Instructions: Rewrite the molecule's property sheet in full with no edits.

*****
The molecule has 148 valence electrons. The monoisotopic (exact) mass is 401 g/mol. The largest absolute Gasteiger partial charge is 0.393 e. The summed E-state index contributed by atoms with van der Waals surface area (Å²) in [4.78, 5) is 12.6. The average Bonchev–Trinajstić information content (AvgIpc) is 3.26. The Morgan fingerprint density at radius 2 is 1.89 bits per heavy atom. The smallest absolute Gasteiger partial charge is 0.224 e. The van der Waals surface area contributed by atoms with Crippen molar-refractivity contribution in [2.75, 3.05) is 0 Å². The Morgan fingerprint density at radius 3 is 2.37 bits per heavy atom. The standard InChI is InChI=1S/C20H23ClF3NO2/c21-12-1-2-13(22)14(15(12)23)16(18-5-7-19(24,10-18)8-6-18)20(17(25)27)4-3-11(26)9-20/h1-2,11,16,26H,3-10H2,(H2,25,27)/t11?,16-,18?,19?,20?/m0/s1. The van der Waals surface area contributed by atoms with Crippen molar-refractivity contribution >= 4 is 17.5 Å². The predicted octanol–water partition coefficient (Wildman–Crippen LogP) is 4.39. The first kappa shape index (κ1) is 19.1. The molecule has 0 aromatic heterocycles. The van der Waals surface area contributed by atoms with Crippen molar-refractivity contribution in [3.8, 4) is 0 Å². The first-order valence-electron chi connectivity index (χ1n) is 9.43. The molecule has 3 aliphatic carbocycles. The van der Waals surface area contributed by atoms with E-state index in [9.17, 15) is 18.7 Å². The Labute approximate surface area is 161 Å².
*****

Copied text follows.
The molecule has 148 valence electrons. The monoisotopic (exact) mass is 401 g/mol. The largest absolute Gasteiger partial charge is 0.393 e. The summed E-state index contributed by atoms with van der Waals surface area (Å²) in [4.78, 5) is 12.6. The average Bonchev–Trinajstić information content (AvgIpc) is 3.26. The Morgan fingerprint density at radius 2 is 1.89 bits per heavy atom. The smallest absolute Gasteiger partial charge is 0.224 e. The van der Waals surface area contributed by atoms with Crippen molar-refractivity contribution in [2.75, 3.05) is 0 Å². The Morgan fingerprint density at radius 3 is 2.37 bits per heavy atom. The standard InChI is InChI=1S/C20H23ClF3NO2/c21-12-1-2-13(22)14(15(12)23)16(18-5-7-19(24,10-18)8-6-18)20(17(25)27)4-3-11(26)9-20/h1-2,11,16,26H,3-10H2,(H2,25,27)/t11?,16-,18?,19?,20?/m0/s1. The van der Waals surface area contributed by atoms with Crippen molar-refractivity contribution >= 4 is 17.5 Å². The predicted octanol–water partition coefficient (Wildman–Crippen LogP) is 4.39. The first kappa shape index (κ1) is 19.1. The molecule has 0 aromatic heterocycles. The van der Waals surface area contributed by atoms with Crippen molar-refractivity contribution in [3.8, 4) is 0 Å². The first-order valence-electron chi connectivity index (χ1n) is 9.43. The molecule has 3 aliphatic carbocycles. The van der Waals surface area contributed by atoms with E-state index in [9.17, 15) is 18.7 Å². The Labute approximate surface area is 161 Å².